For nearly forty-four years, the Supreme Court has adhered to the same test for its Fourth Amendment jurisprudence, first announced in Justice Harlan's concurrence in Katz v. United States. Despite the judiciary's steadfast use of the test since its enunciation, the decisions since Katz have been anything but consistent.
Most recently, this nation's federal courts were confronted with questions about the legitimacy of using GPS tracking devices. In its attempt to resolve the issue, the Supreme Court's decision in United States v. Jones strayed from applying Katz and instead relied on the common-law trespass doctrine.
In an attempt to determine how society views the extent of its own privacy rights in the 21st century, this note uses survey results from more than 300 individuals and concludes that using GPS tracking devices indeed violates reasonable expectations of privacy. More importantly, this note argues that the inconsistencies plaguing federal jurisprudence in this area is not a result of any problem with Katz, but with proxy tests applied by the courts that stray from Justice Harlan's original intention.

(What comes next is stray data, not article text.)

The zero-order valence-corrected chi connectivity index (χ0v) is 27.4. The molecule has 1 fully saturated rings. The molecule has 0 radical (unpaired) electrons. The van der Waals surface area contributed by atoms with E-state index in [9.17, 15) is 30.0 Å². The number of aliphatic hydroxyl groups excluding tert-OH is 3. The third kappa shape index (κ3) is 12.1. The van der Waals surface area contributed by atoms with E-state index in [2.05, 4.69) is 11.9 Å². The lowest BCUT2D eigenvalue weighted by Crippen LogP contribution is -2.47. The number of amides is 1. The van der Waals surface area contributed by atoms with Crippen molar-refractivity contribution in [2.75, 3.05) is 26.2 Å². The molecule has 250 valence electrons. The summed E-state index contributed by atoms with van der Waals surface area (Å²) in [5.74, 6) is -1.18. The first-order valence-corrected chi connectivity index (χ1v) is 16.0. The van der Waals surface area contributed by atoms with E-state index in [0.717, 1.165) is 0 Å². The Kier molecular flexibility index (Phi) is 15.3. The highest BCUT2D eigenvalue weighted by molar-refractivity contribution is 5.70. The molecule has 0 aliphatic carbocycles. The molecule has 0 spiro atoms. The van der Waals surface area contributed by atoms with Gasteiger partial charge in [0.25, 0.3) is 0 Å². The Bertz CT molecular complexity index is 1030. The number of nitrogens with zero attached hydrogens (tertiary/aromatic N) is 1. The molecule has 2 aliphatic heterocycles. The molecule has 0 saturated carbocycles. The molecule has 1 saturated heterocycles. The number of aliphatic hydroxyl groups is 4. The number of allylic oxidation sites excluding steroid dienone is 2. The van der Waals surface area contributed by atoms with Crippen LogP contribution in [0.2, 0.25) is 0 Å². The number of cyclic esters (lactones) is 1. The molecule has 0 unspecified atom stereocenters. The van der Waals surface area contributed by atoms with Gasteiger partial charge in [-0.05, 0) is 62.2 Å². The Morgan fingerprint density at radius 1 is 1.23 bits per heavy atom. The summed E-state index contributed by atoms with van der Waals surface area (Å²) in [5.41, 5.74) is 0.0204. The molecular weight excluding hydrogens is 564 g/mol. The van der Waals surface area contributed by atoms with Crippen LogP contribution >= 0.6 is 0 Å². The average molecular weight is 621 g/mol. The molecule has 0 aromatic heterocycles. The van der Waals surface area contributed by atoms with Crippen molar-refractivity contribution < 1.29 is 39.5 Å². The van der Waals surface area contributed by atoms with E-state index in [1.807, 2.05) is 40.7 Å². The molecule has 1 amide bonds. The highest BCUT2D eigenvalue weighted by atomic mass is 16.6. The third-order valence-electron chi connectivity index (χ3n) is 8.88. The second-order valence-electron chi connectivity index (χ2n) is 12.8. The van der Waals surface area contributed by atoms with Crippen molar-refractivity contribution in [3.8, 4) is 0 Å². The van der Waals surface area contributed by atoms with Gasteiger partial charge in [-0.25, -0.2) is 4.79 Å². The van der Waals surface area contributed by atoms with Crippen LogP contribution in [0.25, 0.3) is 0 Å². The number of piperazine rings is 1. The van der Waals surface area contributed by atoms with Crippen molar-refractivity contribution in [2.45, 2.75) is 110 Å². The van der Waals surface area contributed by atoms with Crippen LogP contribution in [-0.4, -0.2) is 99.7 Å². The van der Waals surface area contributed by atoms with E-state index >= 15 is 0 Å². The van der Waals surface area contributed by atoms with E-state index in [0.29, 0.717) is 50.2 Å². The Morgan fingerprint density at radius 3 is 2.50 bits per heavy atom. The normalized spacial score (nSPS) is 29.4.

Herding Katz: GPS Tracking and Society's Expectations of Privacy in the 21st Century,
40 Hastings Bus L.J. 145
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